At least 25 percent of Americans believe in life after death, or reincarnation.
What if we had scientific proof of life after death? Would we keep it top secret to protect the status quo and safeguard our religious beliefs?
According to Tibetan Buddhists, reincarnation is not a matter of “if,” but where.
They believe their priests (lamas) are reincarnated over and over; but rarely do these reincarnations take place in America.
Jalue Dorjee was born on December 20th, 2006 in Columbia Heights, Minnesota.
Jalue’s mom sensed something special about her baby. She recalls him being peaceful inside her body. She never felt sick. There was ease to the pregnancy, during which she and her husband had profound dreams of lamas surrounded by tall sunflowers.
I’ll skip the part about how Jalue was discovered (visit here for that story).
Let’s fast forward a few years and upon his visit to Madison, Wisconsin, the Dalai Lama himself performed the very first haircut on Jalue Dorjee (in keeping with tradition that a Buddhist monk’s hair be no more than two inches long).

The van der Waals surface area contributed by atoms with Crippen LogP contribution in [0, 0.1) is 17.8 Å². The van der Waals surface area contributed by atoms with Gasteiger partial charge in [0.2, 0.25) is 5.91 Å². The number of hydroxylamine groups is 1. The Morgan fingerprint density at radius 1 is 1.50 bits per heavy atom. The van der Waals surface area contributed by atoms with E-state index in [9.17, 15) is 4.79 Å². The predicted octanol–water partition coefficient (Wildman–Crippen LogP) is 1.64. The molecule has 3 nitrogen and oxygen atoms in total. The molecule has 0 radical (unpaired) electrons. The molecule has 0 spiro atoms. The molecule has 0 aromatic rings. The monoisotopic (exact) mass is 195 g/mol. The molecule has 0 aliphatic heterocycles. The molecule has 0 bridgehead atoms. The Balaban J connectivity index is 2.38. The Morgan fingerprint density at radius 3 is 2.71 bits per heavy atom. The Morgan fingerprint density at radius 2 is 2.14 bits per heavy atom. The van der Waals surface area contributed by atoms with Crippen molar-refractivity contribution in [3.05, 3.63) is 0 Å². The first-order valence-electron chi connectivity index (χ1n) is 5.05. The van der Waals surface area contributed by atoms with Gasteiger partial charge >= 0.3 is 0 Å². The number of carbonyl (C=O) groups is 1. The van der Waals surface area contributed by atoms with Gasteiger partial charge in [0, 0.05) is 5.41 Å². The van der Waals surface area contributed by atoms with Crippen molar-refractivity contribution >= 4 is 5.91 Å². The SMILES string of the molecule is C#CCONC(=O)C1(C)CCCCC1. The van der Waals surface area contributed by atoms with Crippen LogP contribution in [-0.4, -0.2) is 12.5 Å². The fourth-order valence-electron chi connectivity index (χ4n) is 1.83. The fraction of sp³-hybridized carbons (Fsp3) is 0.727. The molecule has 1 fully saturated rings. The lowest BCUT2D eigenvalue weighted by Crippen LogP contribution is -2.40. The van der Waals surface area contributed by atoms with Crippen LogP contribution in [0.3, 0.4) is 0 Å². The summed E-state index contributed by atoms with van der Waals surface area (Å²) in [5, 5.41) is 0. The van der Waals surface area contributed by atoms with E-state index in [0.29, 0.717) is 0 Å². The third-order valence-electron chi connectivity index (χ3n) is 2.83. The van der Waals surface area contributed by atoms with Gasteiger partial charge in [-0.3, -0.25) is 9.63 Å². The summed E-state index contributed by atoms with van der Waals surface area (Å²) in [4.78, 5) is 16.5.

When he turns 10, Dorjee will leave his parents to study in India and his life will be steeped in spiritual tradition.
It’s one of the only times this ancient Buddhist tradition has meandered into our puritan American culture and it’s enough to make you stop and wonder.
Have you ever experienced something, someone or some place that gives you the chills—that suggests this is not your first rodeo?
For instance, my wife has a crazy fascination with Japan. I have had recurring dreams of riding a bike in Tehran, Iran. One of the very few other American lamas, Alyce Louise Zeoli, recalls a powerful fascination as a young girl with Buddhist statues.
I believe these fascinations and deep connections are worth exploring.
The history of a soul is a treasure filled with thousands of years of dormant talent, skills and wisdom. But if you are too entangled in life on the surface, your soul’s history can stay buried for many lifetimes.
As goes the quote,
“Sitting on a whale, fishing for minnows.”
The best way to probe your past lives is to explore moments, tastes, smells, artifacts, connections—triggers.
If this article is pushing your limits, remember what Einstein said:
“There are only two ways to live your life. One is as though nothing is a miracle. The other is as though everything is a miracle.”
One way of living is a lot more fun than the other.
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Ed: Catherine Monkman